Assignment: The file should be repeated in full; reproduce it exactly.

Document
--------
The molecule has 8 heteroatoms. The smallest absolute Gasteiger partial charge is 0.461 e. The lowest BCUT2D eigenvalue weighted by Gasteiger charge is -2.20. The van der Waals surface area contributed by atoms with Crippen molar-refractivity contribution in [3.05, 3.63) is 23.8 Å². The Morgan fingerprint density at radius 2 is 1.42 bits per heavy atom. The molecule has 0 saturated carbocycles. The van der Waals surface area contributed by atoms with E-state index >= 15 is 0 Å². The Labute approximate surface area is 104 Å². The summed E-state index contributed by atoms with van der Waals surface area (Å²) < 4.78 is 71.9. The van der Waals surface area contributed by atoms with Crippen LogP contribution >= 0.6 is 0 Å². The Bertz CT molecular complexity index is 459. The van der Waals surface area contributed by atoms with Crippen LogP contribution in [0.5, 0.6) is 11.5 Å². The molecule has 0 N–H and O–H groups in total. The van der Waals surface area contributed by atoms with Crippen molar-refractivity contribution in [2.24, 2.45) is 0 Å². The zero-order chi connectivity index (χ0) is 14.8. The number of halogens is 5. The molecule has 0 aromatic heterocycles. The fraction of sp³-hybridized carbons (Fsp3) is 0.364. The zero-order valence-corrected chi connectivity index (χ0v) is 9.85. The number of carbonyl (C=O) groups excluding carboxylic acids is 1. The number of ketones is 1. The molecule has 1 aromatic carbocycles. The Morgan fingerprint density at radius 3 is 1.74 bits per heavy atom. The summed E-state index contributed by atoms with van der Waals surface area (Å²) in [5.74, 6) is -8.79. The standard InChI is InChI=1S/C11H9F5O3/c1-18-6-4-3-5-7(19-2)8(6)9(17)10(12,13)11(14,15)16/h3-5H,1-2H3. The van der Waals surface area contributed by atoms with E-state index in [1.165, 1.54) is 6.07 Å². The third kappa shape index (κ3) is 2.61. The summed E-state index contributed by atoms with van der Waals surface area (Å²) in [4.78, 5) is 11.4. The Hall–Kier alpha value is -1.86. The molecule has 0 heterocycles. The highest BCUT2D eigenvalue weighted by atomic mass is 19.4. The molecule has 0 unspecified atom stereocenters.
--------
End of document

The molecule has 8 heteroatoms. The smallest absolute Gasteiger partial charge is 0.461 e. The lowest BCUT2D eigenvalue weighted by Gasteiger charge is -2.20. The van der Waals surface area contributed by atoms with Crippen molar-refractivity contribution in [3.05, 3.63) is 23.8 Å². The Morgan fingerprint density at radius 2 is 1.42 bits per heavy atom. The molecule has 0 saturated carbocycles. The van der Waals surface area contributed by atoms with E-state index >= 15 is 0 Å². The Labute approximate surface area is 104 Å². The summed E-state index contributed by atoms with van der Waals surface area (Å²) < 4.78 is 71.9. The van der Waals surface area contributed by atoms with Crippen LogP contribution >= 0.6 is 0 Å². The Bertz CT molecular complexity index is 459. The van der Waals surface area contributed by atoms with Crippen LogP contribution in [0.5, 0.6) is 11.5 Å². The molecule has 0 N–H and O–H groups in total. The van der Waals surface area contributed by atoms with Crippen molar-refractivity contribution in [2.24, 2.45) is 0 Å². The zero-order chi connectivity index (χ0) is 14.8. The number of halogens is 5. The molecule has 0 aromatic heterocycles. The fraction of sp³-hybridized carbons (Fsp3) is 0.364. The zero-order valence-corrected chi connectivity index (χ0v) is 9.85. The number of carbonyl (C=O) groups excluding carboxylic acids is 1. The number of ketones is 1. The molecule has 1 aromatic carbocycles. The Morgan fingerprint density at radius 3 is 1.74 bits per heavy atom. The summed E-state index contributed by atoms with van der Waals surface area (Å²) in [5.74, 6) is -8.79. The standard InChI is InChI=1S/C11H9F5O3/c1-18-6-4-3-5-7(19-2)8(6)9(17)10(12,13)11(14,15)16/h3-5H,1-2H3. The van der Waals surface area contributed by atoms with E-state index in [1.165, 1.54) is 6.07 Å². The third kappa shape index (κ3) is 2.61. The summed E-state index contributed by atoms with van der Waals surface area (Å²) in [4.78, 5) is 11.4. The Hall–Kier alpha value is -1.86. The molecule has 0 heterocycles. The highest BCUT2D eigenvalue weighted by atomic mass is 19.4. The molecule has 0 unspecified atom stereocenters.